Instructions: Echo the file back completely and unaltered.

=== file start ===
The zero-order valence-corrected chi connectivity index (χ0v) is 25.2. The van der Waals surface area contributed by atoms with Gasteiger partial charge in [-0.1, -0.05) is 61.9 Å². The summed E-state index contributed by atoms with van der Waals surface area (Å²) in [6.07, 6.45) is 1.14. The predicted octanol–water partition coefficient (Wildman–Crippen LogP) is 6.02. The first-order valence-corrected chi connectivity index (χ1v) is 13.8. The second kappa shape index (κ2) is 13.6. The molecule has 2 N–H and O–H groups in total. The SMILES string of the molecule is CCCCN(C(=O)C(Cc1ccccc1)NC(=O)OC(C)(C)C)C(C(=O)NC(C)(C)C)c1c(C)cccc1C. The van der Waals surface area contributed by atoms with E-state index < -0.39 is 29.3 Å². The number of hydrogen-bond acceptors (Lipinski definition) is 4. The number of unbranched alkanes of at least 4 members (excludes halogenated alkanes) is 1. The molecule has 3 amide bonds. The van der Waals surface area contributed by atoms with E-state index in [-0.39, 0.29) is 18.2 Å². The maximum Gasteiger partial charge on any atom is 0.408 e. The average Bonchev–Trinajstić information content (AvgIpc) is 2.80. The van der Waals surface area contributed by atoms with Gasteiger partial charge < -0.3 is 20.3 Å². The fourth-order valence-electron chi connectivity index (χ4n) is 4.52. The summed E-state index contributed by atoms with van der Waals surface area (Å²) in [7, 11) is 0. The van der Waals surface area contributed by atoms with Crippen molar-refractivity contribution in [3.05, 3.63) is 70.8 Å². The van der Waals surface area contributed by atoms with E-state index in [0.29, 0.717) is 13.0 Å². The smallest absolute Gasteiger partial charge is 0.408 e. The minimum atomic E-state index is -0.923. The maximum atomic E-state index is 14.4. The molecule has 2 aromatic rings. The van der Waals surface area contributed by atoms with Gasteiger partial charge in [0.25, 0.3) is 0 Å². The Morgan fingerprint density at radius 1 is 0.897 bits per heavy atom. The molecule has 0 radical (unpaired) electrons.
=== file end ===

The zero-order valence-corrected chi connectivity index (χ0v) is 25.2. The van der Waals surface area contributed by atoms with Gasteiger partial charge in [-0.1, -0.05) is 61.9 Å². The summed E-state index contributed by atoms with van der Waals surface area (Å²) in [6.07, 6.45) is 1.14. The predicted octanol–water partition coefficient (Wildman–Crippen LogP) is 6.02. The first-order valence-corrected chi connectivity index (χ1v) is 13.8. The second kappa shape index (κ2) is 13.6. The molecule has 2 N–H and O–H groups in total. The SMILES string of the molecule is CCCCN(C(=O)C(Cc1ccccc1)NC(=O)OC(C)(C)C)C(C(=O)NC(C)(C)C)c1c(C)cccc1C. The van der Waals surface area contributed by atoms with E-state index < -0.39 is 29.3 Å². The number of hydrogen-bond acceptors (Lipinski definition) is 4. The number of unbranched alkanes of at least 4 members (excludes halogenated alkanes) is 1. The molecule has 3 amide bonds. The van der Waals surface area contributed by atoms with E-state index in [-0.39, 0.29) is 18.2 Å². The maximum Gasteiger partial charge on any atom is 0.408 e. The average Bonchev–Trinajstić information content (AvgIpc) is 2.80. The van der Waals surface area contributed by atoms with Gasteiger partial charge < -0.3 is 20.3 Å². The fourth-order valence-electron chi connectivity index (χ4n) is 4.52. The summed E-state index contributed by atoms with van der Waals surface area (Å²) in [7, 11) is 0. The van der Waals surface area contributed by atoms with Crippen molar-refractivity contribution in [3.05, 3.63) is 70.8 Å². The van der Waals surface area contributed by atoms with E-state index in [0.29, 0.717) is 13.0 Å². The smallest absolute Gasteiger partial charge is 0.408 e. The minimum atomic E-state index is -0.923. The maximum atomic E-state index is 14.4. The molecule has 2 aromatic rings. The van der Waals surface area contributed by atoms with Gasteiger partial charge in [0.25, 0.3) is 0 Å². The Morgan fingerprint density at radius 1 is 0.897 bits per heavy atom. The molecule has 0 radical (unpaired) electrons.